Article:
WebRTC, the real-time communication framework that enables voice and video chat in the browser without the need for any plug-ins, is becoming more widely available to consumers. This week’s release of Chrome 23 comes with WebRTC on board, according to a post published Tuesday on the WebRTC blog. It reads, in part:
“It’s the biggest milestone yet… web developers can now offer Chrome users the ability to have live, high quality audio and video communication as part of their web experience.”
Google has been a big champion of WebRTC, open sourcing key components of the technology and more recently adding it to the beta version of its Chrome web browser. By adding WebRTC to the stable version of Chrome, which will be downloaded by millions of consumers, Google signaled that the technology is getting ready for prime time.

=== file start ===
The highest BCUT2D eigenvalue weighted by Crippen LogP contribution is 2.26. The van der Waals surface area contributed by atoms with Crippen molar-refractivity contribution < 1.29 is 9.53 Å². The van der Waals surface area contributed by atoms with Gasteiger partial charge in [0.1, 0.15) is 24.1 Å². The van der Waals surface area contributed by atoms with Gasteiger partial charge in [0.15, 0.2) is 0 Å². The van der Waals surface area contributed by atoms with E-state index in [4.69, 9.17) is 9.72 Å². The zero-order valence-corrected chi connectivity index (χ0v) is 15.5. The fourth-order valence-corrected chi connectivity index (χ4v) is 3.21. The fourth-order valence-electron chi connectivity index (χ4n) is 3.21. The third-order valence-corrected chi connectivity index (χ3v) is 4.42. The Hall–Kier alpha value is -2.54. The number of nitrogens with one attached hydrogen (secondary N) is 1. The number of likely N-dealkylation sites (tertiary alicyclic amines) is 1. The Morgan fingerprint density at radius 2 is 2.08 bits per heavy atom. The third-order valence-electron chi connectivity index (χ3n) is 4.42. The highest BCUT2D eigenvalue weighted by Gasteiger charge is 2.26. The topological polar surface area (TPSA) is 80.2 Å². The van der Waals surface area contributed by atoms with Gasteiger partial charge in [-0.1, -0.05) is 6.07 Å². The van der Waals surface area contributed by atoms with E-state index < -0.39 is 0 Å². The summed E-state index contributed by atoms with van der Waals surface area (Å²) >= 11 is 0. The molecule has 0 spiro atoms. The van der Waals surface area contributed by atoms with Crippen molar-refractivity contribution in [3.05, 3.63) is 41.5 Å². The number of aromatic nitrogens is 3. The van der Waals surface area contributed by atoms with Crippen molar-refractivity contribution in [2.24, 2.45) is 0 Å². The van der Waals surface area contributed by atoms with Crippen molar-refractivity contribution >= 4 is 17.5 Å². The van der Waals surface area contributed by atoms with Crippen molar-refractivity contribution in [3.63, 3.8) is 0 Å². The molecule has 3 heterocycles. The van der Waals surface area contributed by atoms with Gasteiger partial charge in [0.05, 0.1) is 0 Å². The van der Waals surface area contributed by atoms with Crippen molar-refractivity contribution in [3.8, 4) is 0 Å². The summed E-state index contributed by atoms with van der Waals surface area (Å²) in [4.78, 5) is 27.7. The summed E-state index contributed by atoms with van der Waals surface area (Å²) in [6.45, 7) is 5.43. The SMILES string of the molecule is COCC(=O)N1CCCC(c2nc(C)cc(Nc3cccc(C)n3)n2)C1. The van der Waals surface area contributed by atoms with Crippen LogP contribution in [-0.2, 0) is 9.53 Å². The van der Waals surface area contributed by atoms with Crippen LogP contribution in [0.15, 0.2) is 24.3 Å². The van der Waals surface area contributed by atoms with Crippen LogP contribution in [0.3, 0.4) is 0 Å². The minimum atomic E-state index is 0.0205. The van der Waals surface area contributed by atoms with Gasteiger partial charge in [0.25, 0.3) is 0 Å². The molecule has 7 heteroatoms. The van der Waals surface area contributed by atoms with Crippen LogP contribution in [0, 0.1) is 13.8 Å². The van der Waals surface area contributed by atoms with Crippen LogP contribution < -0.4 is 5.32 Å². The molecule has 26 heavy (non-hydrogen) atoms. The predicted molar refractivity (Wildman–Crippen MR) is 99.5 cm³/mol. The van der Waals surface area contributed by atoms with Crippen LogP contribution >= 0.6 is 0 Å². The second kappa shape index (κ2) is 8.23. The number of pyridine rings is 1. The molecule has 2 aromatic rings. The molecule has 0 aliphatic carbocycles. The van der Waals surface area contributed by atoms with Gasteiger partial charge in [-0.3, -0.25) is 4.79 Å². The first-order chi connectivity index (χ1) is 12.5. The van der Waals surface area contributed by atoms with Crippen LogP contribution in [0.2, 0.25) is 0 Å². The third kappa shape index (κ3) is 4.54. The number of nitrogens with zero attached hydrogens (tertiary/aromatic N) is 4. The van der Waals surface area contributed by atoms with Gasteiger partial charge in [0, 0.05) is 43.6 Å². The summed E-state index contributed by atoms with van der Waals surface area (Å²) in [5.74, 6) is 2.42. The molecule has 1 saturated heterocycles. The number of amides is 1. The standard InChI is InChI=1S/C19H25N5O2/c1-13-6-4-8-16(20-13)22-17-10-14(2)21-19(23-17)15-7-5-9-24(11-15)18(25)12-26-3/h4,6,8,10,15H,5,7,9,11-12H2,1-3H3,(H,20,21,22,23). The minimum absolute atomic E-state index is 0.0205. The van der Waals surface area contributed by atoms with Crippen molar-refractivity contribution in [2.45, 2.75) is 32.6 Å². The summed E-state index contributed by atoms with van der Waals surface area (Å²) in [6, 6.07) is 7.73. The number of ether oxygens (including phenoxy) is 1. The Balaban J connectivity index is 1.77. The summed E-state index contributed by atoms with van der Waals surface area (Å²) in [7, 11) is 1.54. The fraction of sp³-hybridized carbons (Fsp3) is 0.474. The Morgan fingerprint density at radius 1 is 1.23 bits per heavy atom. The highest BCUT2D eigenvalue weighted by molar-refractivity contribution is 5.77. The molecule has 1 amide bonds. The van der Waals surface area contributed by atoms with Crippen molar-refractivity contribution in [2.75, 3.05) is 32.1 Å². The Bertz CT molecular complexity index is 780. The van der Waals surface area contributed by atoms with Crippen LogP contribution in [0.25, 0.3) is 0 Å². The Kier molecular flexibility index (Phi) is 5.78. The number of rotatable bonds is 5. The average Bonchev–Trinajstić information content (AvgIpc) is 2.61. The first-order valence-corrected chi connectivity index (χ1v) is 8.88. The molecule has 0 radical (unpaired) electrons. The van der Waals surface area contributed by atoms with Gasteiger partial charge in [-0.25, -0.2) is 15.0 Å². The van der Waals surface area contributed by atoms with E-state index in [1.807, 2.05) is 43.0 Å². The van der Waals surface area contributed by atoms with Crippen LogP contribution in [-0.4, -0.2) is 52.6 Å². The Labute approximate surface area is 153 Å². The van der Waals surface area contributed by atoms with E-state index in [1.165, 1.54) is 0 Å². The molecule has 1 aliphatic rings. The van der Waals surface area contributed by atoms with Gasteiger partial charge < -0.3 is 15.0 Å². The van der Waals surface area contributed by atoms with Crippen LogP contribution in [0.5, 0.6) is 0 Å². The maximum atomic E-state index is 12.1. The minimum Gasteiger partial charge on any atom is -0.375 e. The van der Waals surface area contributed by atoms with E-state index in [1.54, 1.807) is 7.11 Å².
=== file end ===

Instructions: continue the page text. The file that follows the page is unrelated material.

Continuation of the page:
WebRTC also got another boost this week when Mozilla announced that it started to include the framework in the nightly and Aurora (pre-beta) builds of its Firefox web browser. And the technology got some real-world validation when the freshly-acquired video chat platform provider Tokbox released OpenTok on WebRTC, enabling develpers to build WebRTC-based video chat applications that connect users on supported browsers with consumers using iOS devices. And web video chat provider Bistri added to the momentum by rolling out WebRTC-based video calling.
However, WebRTC still has some challenges to overcome before it becomes a universally adopted real-time standard. Among the challenges is the selection of codecs. Google and Firefox would love to see WebM become the default codec of browser-based video communication, but Microsoft is favoring a different approach that would leave it up to the individual developer to choose a codec, and Apple has been completely absent from the table.
Image courtesy of Flickr user Tsahi Levent-Levi.